NCASI research on elk nutrition

Important results of long-term cooperative research are presented in a new report titled Regional and Seasonal Patterns of Nutritional Condition and Reproduction in Elk (Wildlife Monographs 184:1–44). The lead authors are Rachel Cook and John Cook (NCASI). Results indicate a need to increase supplies of high quality forage on summer ranges in the northwestern United States (e.g., through active forest management) in order to reverse declines in elk populations in that region. The abstract follows.  

“Demographic data show many populations of Rocky Mountain (Cervus elaphus nelsoni) and Roosevelt (Cervus elaphus roosevelti) elk have been declining over the last few decades. Recent work suggests that forage quality and associated animal nutritional condition, particularly in late summer and early autumn, influence reproduction and survival in elk. Therefore, we estimated seasonal nutritional condition of 861 female elk in 2,114 capture events from 21 herds in Washington, Oregon, Wyoming, Colorado, and South Dakota from 1998 to 2007. We estimated ingesta-free body fat and body mass, and determined age, pregnancy status, and lactation status. We obtained estimates for most herds in both late winter–early spring (late Feb–early Apr) and in autumn (Nov–early Dec) to identify changes in nutritional condition of individuals across seasons.”

“Body fat levels of lactating females in autumn were consistently lower than their non-lactating counterparts, and herd averages of lactating elk ranged from 5.5% to 12.4%. These levels were 30–75% of those documented for captive lactating elk fed high-quality diets during summer and autumn. Body fat levels were generally lowest in the coastal and inland northwest regions and highest along the west-slope of the northern Cascades. Adult females in most herds lost an average of 30.7 kg (range: 5–62 kg), or about 13% (range: 2.6–25%) of their autumn mass during winter, indicating nutritional deficiencies. However, we found no significant relationships between spring body fat or change in body fat over winter with winter weather, region, or herd, despite markedly different winter weather among herds and regions. Instead, body fat levels in spring were primarily a function of fat levels the previous autumn. Thinner females in autumn lost less body fat and body mass over winter than did fatter females, a compensatory response, but still ended the season with less body fat than the fatter elk.”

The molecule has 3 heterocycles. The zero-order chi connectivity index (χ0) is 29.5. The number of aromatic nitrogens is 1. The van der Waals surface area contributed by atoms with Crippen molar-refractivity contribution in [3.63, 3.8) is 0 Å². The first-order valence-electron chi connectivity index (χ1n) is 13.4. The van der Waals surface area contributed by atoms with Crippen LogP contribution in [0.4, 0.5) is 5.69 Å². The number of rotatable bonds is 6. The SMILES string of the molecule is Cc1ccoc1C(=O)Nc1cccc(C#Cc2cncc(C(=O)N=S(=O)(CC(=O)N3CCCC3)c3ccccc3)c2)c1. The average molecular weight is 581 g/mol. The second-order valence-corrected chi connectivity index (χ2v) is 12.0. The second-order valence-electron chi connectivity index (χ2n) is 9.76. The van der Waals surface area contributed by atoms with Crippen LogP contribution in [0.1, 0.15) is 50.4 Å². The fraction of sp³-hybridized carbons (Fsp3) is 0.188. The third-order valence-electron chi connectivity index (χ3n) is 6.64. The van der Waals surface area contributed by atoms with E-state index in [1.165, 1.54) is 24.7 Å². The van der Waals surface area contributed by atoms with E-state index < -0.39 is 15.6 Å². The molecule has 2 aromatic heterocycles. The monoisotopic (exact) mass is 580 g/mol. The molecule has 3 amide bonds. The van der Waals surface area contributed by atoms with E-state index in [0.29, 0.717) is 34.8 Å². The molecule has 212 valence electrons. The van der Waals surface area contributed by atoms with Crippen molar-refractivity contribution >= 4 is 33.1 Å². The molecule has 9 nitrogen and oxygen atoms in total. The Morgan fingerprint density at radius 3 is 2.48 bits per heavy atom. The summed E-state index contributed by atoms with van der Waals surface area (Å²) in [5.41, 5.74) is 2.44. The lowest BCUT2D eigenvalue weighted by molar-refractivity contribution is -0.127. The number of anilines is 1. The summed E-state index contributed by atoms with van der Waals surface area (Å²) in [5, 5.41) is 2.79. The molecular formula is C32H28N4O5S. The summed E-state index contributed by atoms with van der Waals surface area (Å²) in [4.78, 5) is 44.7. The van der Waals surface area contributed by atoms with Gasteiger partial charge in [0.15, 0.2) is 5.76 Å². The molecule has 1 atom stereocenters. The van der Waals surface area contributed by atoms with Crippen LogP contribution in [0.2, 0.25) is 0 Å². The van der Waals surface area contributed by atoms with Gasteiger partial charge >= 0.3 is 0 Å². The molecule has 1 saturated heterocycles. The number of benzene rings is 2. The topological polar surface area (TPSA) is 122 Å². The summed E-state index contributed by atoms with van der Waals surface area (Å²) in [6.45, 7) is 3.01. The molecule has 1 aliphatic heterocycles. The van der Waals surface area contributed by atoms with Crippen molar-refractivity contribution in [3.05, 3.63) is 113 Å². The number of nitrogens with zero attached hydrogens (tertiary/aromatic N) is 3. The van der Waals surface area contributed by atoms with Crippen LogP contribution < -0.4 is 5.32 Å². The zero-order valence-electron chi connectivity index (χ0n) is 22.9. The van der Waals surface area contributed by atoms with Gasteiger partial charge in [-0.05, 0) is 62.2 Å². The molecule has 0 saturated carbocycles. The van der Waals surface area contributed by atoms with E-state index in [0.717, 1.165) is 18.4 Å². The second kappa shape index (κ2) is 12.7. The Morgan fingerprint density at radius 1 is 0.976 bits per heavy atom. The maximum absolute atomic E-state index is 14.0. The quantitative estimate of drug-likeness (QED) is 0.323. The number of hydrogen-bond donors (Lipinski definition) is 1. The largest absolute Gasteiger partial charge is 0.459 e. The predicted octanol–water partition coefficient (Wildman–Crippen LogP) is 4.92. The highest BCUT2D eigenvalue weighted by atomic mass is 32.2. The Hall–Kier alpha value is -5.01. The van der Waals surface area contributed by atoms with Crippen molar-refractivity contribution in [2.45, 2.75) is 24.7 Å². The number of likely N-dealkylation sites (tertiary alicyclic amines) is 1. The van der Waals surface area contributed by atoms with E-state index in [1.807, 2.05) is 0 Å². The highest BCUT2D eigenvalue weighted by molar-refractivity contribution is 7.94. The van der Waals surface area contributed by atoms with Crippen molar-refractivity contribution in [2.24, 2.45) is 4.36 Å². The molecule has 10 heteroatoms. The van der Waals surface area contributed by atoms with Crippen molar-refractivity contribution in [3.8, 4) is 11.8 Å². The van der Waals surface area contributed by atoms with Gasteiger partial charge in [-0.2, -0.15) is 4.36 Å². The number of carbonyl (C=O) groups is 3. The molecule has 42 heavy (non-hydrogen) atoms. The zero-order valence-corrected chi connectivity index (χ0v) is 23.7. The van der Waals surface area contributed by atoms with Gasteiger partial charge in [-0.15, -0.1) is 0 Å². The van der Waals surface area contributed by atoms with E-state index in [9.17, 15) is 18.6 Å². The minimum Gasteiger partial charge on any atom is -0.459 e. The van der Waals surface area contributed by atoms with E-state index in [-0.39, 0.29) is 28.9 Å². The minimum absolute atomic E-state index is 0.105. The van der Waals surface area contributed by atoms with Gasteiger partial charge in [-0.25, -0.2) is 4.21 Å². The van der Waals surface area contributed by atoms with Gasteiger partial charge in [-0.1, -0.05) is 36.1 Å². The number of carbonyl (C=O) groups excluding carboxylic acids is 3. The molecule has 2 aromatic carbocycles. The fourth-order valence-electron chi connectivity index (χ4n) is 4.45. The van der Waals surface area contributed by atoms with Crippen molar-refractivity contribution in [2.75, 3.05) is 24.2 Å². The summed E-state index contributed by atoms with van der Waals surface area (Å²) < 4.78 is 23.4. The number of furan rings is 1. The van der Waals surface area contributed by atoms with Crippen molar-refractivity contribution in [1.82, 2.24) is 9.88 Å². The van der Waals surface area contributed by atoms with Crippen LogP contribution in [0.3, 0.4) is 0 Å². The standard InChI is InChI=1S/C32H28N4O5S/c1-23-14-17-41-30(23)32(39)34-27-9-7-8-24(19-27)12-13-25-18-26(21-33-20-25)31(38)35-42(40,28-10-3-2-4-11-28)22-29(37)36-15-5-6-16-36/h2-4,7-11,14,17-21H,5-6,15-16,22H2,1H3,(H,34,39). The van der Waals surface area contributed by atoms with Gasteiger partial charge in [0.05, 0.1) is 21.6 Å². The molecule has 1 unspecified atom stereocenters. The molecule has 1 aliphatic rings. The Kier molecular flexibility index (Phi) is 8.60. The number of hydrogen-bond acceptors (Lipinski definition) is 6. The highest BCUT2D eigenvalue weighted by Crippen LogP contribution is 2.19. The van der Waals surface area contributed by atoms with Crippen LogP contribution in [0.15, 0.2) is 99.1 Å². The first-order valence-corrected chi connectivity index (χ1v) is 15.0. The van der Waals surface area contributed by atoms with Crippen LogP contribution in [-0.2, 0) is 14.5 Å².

“Body fat levels of lactating females in autumn varied among herds but were unrelated to their body fat levels the previous spring. Within herds, thinner females exhibited a compensatory response during summer and accrued more fat than their fatter counterparts over summer, resulting in similar body fat levels among lactating elk in autumn despite considerable differences in their fat levels the previous spring. Level of body fat achieved by lactating females in autumn varied 2-fold among herds, undoubtedly because of differences in summer nutrition. Thus, summer nutrition set limits to rates of body fat accrual of lactating females that in turn limited body condition across the annual cycle.” 

  

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